Review – Mind the Gap: Designing Residencies for Everyone

Photo: Group Photo: Day 2, 7th of September 2023: Res Artis Conference London – Mind the Gap: Designing Residencies for Everyone


On the 6th – 9th September, PILAA was delighted to be one of the invited session delivery speakers, on Facilitating a session on Equality, Diversity and Inclusion Heath Check for Residency providers, at the Res Artis Conference London – 2023, hosted by Acme, in partnership with University College London (UCL). The four-day international event titled “Mind the Gap: Designing residencies for everyone”, brought together a community of artist residency providers, artists and arts organisations, too, as the programme stated, chart ‘a future for impactful residency opportunities, with a focus on optimism and practical working solutions for issues facing the sector’. 

This was the first time that the community was being brought to the UK, which coincided with celebrating the 30th anniversary of Res Artis and 50 years of Acme, with both bodies supporting artists through residencies, awards programmes and affordable artist studio provisions. 

Set across three UCL locations, Here East, at the Queen Olympic Park in East London and the Bloomsbury Theatre in the West End, and with the sessions being live streamed to the local and international communities, what emerged was a rather special event. Here, delegates were keen to impart best practices in addressing some of the challenges that the sector faced. 

The following four points are our top takeaways from the event. We hope that from reading them, they can be of use not only within this sector, but within current and future debates within the EDI landscape:

Lived Experience of hiring through a residency space

Photo: Slide presentation – Saber Bamatraf (Art27Scotland), Residencies for Everyone: Equality, diversity and inclusion in local and global contexts 

In a pre-recorded video transmission Ukhona Ntsali Mlandu, the Founder of makwande.republic and Director of Greatmore Studios in South Africa, spoke about having a deeper awareness around the lived experience of hiring through a residency space. For her, this lived experience referred to knowing what it felt like to go through the residency hiring process, as someone from a marginalised group, where the visa system was seen as a form of ‘weathering’. By weathering she meant that the system perpetuated a form of structural violence against marginalised groups. An understanding of lived experience in this context, looked at the laborious amounts of time it takes to engage in the visa application process, as well as the physical labour of having to travel to different places for interviews. It also would address the feelings of anxiety and financial stresses that one may face. Acknowledging lived experience in this context, was not just a buzz phrase, but rather a felt reality that needed to be factored in, when addressing the inequalities within the hiring process, through a residency space.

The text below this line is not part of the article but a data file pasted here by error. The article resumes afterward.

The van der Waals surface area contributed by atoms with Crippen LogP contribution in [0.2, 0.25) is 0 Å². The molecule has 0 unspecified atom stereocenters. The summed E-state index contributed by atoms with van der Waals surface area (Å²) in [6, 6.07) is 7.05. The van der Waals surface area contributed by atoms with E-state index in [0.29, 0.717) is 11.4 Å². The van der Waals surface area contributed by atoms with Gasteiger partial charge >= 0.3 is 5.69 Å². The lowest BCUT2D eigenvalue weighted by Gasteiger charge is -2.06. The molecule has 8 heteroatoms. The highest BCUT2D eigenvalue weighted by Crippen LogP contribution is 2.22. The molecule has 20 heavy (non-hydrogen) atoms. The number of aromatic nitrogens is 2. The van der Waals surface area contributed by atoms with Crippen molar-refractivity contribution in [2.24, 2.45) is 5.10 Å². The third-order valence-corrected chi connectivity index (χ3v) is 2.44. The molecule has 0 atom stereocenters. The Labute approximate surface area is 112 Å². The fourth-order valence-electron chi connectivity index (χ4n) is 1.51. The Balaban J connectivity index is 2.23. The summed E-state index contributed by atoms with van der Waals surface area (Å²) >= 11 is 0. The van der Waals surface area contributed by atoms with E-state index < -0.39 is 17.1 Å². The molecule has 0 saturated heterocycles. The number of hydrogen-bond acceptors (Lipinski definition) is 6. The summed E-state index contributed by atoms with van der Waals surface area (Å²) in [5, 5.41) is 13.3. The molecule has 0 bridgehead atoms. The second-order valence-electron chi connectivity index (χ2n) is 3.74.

Training for hosts

It was pointed out, that we often hear about the conditions artists may face, or the terms and conditions of the contracts, but one area seemingly overlooked, was about training for the hosts themselves. This is where staff training on themes such as inclusive welcomes, would be pivotal. It was clear that as an artist navigating the residency programmes for the first time, it can often be daunting. Travelling from one part of the world to another, would mean that artists and providers would need to learn about new customs and ways of working and it was important, that providers demonstrated this duty of care for artists, not only as they arrive, but through the whole residency experience. During the listening circle A Continent of Multiplicities: A perspective from the African continent on intersectional iterations of residencies – realised and imagined, the term ‘mothering’ came up, where crazinisT artisT Artist, the Artistic Director and Curator of perfocraZe International Artist Residency in Ghana and Oyindamola Fakeye, Board Member of Res Artis and Artistic Director of CCA Lagos, Nigeria, discussed this duty of care towards artists on residencies, that providers had to show. As a host, you are making sure that no stone has been left unturned, in the health, safety and well-being of the artist. For example, thinking ahead to whether the artist has appropriate clothing if they are coming from a hot country to somewhere cold, or checking to see whether artists know how to access the internet, should they not be used to it. Whilst these may seem like small things outside of the focus of the residency, from the perspective of the artist, it shows that the residency host cares.